A car dealership that unlawfully used green belt land for car storage for nine years has had its bid for official consent turned down.

The Vauxhall Motors dealership, just off the North Circular in Shadbolt Avenue, Chingford, was granted planning permission for a stretch of land just outside the green belt in 2011.

After council officers noticed the encroachment into Lea Valley Regional Park, they encouraged the dealership to apply for planning permission so the matter could be decided by Waltham Forest Council’s planning committee.

The dealership applied for permission to resurface the land for 19 parking spaces and an open display area, arguing this was a special case that justified using green belt land due to the creation of 10 jobs.

At a virtual meeting held on August 4, committee members chose unanimously to reject the application.

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A spokesperson for the applicant argued the “economic benefits” of allowing the dealership to use the land “clearly outweigh any very limited harm to the green belt”.

He referred to a report, submitted to the council, that explained measures the applicant would take to protect the green belt, including using semi-permeable paving and paying to remove invasive Japanese knotweed from the land.

If the unlawful use of the land had gone unnoticed for one more year, current planning laws mean it would have been immune from any enforcement action.

The dealership currently employs more than 50 full-time staff and 10 part-time staff and claims the expansion would allow it to employ a further 10 people full-time.

In addition to paving the land, the applicant hoped to build a 50sq m shed for storage and servicing.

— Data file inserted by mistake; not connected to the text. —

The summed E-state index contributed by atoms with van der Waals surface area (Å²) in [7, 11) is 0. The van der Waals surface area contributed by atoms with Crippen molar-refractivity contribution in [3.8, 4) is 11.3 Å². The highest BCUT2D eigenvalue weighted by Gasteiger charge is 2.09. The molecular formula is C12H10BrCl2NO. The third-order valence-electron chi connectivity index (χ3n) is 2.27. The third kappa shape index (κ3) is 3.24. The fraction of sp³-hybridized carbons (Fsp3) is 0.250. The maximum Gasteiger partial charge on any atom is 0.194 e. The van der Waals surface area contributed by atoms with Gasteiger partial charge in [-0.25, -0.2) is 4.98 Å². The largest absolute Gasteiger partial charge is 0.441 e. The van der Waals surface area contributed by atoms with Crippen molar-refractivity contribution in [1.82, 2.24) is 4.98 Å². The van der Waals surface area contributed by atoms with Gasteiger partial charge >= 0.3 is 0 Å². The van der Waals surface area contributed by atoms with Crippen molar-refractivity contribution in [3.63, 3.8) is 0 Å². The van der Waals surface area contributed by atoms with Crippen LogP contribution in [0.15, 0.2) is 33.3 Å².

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While no objections were received from residents, the Lea Valley Regional Park Authority, which is responsible for the land, objected.

They argue the current unauthorised use “has a negative impact on the green corridor and the openness of the area” and that the plans would result in a “substantial loss of habitat”.

Cllr Marie Pye (Lab, Leytonstone) said: “This is designated as green belt land, even if they may not have been using it as such.

“I think we have probably been a little bit too lenient but I understand we were waiting for the Local Plan review to see if the designation changed.”

Regarding her decision to vote against the application, she said: “If every time someone wanted to use Metropolitan Green Belt land, we said ‘it’s going to create jobs, go ahead’, we would not have much grass left in the borough.”

Cllr Alan Siggers (Con, Valley) agreed, adding he did not feel committee members have “much choice really” other than voting against, given the council’s own planning policy.

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